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Muddy dogs

Lead Summary

By Christine Tailer
HCP columnist

The bitterly cold spell has passed and there is not much snow left, just a few granular, icy patches here and there. The shallow puddles along the creek road have slick surfaces, but the deeper puddles are not cold enough to freeze solid.

They has a soupy consistency that reminds me of the ice slushy booth at the county fair. I just cannot quite figure out the flavor. I had thoughts of root beer slush as I waded through the icy water in my tall rubber boots.

The air smelled crisp, with an undercurrent of damp earth, as we walked along the road on our morning walk, and then the dogs, noses in the air, dashed down to the quick running creek water.

We could see them standing in the shallow water and tugging at their find, oblivious to our calls. Their intrigue soon led to our curiosity, but in reality, it did not take much to lure us off the road and down to the water's edge.

We found the dogs, excitedly pulling on the opposite sides of a half submerged deer, that had apparently escaped its hunter, and lain down in the cold water to die. We usually find several cold water deer this time of year. The dogs were obviously going to stay by their find, so we continued on our walk without them.

As we neared the hill to the cabin, Greg decided that he would light the wood stove in his shop and work on his truck. After 11 years, the truck seems to need Greg's occasional tender loving maintenance.

I decided that it would be a great day to stay inside the already, and always warm, cabin and wrap our gathered collection of Christmas presents. I dug the box of my favorite Christmas CD's out of the dresser drawer, where they had waited all year for just this moment, and set them beside our 12-volt CD player.

With wrapping paper and piles of gifts, bees wax candles, gourd creations, and treasures from local shops, surrounding me, I happily set to wrapping.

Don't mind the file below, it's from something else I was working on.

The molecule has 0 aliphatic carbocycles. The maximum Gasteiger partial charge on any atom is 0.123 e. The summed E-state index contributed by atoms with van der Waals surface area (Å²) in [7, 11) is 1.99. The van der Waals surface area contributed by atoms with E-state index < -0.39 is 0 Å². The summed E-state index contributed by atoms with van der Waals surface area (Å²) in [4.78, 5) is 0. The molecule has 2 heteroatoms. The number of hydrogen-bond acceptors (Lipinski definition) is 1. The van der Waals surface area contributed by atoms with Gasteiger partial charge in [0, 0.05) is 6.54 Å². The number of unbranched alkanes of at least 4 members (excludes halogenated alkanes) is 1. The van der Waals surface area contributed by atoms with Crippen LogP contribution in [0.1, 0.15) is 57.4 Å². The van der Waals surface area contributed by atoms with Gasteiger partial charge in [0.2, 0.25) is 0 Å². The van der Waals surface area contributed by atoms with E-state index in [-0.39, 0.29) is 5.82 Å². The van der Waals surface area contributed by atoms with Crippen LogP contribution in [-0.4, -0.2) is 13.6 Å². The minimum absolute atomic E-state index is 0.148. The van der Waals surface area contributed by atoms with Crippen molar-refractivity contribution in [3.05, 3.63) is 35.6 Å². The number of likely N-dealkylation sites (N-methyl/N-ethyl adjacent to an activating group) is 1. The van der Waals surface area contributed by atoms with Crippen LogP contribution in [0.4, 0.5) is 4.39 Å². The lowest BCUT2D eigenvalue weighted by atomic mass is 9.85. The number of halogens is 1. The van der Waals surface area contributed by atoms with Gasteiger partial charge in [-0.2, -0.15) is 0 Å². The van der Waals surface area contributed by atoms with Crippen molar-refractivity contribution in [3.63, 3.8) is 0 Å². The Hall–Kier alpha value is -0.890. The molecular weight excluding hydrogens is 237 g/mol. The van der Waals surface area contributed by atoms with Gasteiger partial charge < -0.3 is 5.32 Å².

Five CDs later and my wrapping was done. I slid another CD into the slot, I then began to dust, dancing a bit as I turned from this part of the cabin to that, and as darkness fell, I put a pot of chicken soup on the stove.

I flicked the switch on the two strands of twelve volt, red and green lights, one in each of the cabin's front windows. The pot of soup began to bubble gently as I dusted and sang along with the carols.

It was quite dark as Greg drove the truck up the hill from his workshop. I heard him park in the gravel driveway and then I heard his familiar footsteps on the cabin's porch.

The cabin's front door opened, and as he stepped inside, I could feel the cool air enter with him. It seemed to surround him as I gave him a warm peck on the cheek. He sat down in his rocking chair, and as he took off his boots, he began to tell me of his progress on the truck.

We both turned when we heard a familiar knock on the door. I went to the door and opened it to usher in our two big black dogs, that did not look quite so black any more.

Their noses were solid brown, their faces grey with caked mud, and their forefeet looked more as though they were covered in clay than fur. Streaks and clumps of grey mud clung to their backs.

Before I even had the time to exclaim, they had both headed straight for the woodstove, lain down and snuggled up, in tight dog body circles.

First one sighed, and then the other. Their eyes fell heavily, fluttered and then closed, and they were very suddenly, very soundly asleep.

I let them lie and sighed myself. I wiped up their muddy foot tracks from the door over to their muddy bodies by the stove. I wiped right around them and they did not stir. And then it occurred to me that at least they were tuckered out and were not exuberantly shaking off the mud and flinging it about the cabin.

And from past experience, I knew that when our sleeping dogs eventually did wake up, that there would be a neat pile of grey clay dust exactly where each dog had lain.

Somehow, it falls straight down, almost making a chalk outline of their doggish presence.

So, I let our muddy dogs lie, and I sat down in my rocking chair by the wood stove, my feet tucked under a tired dog, and Greg and I talked before dinner, the Christmas carols still playing, the red and green lights still shining in the darkened windows.

Christine Tailer is an attorney and former city dweller who moved several years ago, with her husband, Greg, to an off-grid farm in south-central Ohio. Visit them on the web at

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